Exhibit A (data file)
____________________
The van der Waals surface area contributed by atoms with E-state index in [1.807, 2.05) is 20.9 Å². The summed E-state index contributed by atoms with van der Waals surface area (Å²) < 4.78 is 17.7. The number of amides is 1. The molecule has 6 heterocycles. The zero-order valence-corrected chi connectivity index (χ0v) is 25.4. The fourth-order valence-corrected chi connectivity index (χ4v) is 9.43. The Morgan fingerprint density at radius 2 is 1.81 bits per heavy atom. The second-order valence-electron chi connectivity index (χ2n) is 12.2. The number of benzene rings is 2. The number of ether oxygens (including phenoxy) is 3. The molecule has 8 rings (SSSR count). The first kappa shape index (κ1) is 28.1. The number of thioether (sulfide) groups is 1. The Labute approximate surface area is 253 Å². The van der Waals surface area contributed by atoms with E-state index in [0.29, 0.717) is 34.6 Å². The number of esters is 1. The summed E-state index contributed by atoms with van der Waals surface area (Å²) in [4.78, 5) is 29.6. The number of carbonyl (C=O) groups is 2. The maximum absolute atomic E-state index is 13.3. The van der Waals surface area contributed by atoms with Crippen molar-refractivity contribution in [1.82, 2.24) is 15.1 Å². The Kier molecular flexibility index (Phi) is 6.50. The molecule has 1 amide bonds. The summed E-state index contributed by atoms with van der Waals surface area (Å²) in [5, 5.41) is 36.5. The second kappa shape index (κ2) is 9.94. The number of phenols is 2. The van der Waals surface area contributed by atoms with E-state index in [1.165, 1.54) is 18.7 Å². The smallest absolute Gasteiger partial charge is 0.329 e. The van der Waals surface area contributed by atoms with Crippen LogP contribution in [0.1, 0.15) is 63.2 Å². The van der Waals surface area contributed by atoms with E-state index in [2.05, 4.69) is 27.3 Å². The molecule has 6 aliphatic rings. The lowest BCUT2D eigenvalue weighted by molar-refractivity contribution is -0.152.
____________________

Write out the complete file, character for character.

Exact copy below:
The van der Waals surface area contributed by atoms with E-state index in [1.807, 2.05) is 20.9 Å². The summed E-state index contributed by atoms with van der Waals surface area (Å²) < 4.78 is 17.7. The number of amides is 1. The molecule has 6 heterocycles. The zero-order valence-corrected chi connectivity index (χ0v) is 25.4. The fourth-order valence-corrected chi connectivity index (χ4v) is 9.43. The Morgan fingerprint density at radius 2 is 1.81 bits per heavy atom. The second-order valence-electron chi connectivity index (χ2n) is 12.2. The number of benzene rings is 2. The number of ether oxygens (including phenoxy) is 3. The molecule has 8 rings (SSSR count). The first kappa shape index (κ1) is 28.1. The number of thioether (sulfide) groups is 1. The Labute approximate surface area is 253 Å². The van der Waals surface area contributed by atoms with E-state index in [0.29, 0.717) is 34.6 Å². The number of esters is 1. The summed E-state index contributed by atoms with van der Waals surface area (Å²) in [4.78, 5) is 29.6. The number of carbonyl (C=O) groups is 2. The maximum absolute atomic E-state index is 13.3. The van der Waals surface area contributed by atoms with Crippen molar-refractivity contribution in [1.82, 2.24) is 15.1 Å². The Kier molecular flexibility index (Phi) is 6.50. The molecule has 1 amide bonds. The summed E-state index contributed by atoms with van der Waals surface area (Å²) in [5, 5.41) is 36.5. The second kappa shape index (κ2) is 9.94. The number of phenols is 2. The van der Waals surface area contributed by atoms with E-state index in [1.165, 1.54) is 18.7 Å². The smallest absolute Gasteiger partial charge is 0.329 e. The van der Waals surface area contributed by atoms with Crippen LogP contribution in [0.1, 0.15) is 63.2 Å². The van der Waals surface area contributed by atoms with E-state index in [2.05, 4.69) is 27.3 Å². The molecule has 6 aliphatic rings. The lowest BCUT2D eigenvalue weighted by molar-refractivity contribution is -0.152.